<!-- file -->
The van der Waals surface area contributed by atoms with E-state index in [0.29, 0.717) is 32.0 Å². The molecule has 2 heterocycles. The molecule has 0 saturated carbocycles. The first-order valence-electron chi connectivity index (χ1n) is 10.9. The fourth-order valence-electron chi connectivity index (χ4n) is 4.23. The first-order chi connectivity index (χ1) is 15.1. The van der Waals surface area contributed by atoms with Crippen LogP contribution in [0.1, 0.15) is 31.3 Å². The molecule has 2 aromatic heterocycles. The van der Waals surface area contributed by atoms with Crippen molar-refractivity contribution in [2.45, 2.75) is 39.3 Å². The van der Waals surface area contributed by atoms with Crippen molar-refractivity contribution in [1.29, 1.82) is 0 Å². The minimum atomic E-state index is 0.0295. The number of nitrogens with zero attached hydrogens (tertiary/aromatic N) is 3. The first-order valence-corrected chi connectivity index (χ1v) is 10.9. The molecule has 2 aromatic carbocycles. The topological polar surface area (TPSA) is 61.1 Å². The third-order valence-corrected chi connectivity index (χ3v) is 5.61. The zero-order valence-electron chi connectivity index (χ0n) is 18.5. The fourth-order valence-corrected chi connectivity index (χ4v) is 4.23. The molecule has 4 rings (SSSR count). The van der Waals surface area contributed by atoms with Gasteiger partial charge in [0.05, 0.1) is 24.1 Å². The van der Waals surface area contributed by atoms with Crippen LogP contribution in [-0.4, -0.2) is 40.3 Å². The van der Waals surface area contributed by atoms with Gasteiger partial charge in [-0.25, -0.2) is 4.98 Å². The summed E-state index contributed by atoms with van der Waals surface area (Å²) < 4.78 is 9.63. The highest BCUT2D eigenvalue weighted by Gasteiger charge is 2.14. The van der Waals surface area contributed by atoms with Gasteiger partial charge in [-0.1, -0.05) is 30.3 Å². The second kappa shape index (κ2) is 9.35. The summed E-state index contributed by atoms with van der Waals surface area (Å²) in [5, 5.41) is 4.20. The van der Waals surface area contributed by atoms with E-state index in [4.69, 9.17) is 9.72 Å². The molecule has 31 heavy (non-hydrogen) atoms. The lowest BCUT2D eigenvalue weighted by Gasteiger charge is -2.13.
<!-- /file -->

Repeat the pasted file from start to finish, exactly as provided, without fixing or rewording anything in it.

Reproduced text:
The van der Waals surface area contributed by atoms with E-state index in [0.29, 0.717) is 32.0 Å². The molecule has 2 heterocycles. The molecule has 0 saturated carbocycles. The first-order valence-electron chi connectivity index (χ1n) is 10.9. The fourth-order valence-electron chi connectivity index (χ4n) is 4.23. The first-order chi connectivity index (χ1) is 15.1. The van der Waals surface area contributed by atoms with Crippen LogP contribution in [0.1, 0.15) is 31.3 Å². The molecule has 2 aromatic heterocycles. The van der Waals surface area contributed by atoms with Crippen molar-refractivity contribution in [2.45, 2.75) is 39.3 Å². The van der Waals surface area contributed by atoms with Crippen molar-refractivity contribution in [1.29, 1.82) is 0 Å². The minimum atomic E-state index is 0.0295. The number of nitrogens with zero attached hydrogens (tertiary/aromatic N) is 3. The first-order valence-corrected chi connectivity index (χ1v) is 10.9. The molecule has 2 aromatic carbocycles. The topological polar surface area (TPSA) is 61.1 Å². The third-order valence-corrected chi connectivity index (χ3v) is 5.61. The zero-order valence-electron chi connectivity index (χ0n) is 18.5. The fourth-order valence-corrected chi connectivity index (χ4v) is 4.23. The molecule has 4 rings (SSSR count). The van der Waals surface area contributed by atoms with Gasteiger partial charge in [0.05, 0.1) is 24.1 Å². The van der Waals surface area contributed by atoms with Crippen LogP contribution in [-0.4, -0.2) is 40.3 Å². The van der Waals surface area contributed by atoms with Gasteiger partial charge in [-0.25, -0.2) is 4.98 Å². The summed E-state index contributed by atoms with van der Waals surface area (Å²) < 4.78 is 9.63. The highest BCUT2D eigenvalue weighted by Gasteiger charge is 2.14. The van der Waals surface area contributed by atoms with Gasteiger partial charge in [-0.1, -0.05) is 30.3 Å². The second kappa shape index (κ2) is 9.35. The summed E-state index contributed by atoms with van der Waals surface area (Å²) in [5, 5.41) is 4.20. The van der Waals surface area contributed by atoms with E-state index in [4.69, 9.17) is 9.72 Å². The molecule has 31 heavy (non-hydrogen) atoms. The lowest BCUT2D eigenvalue weighted by Gasteiger charge is -2.13.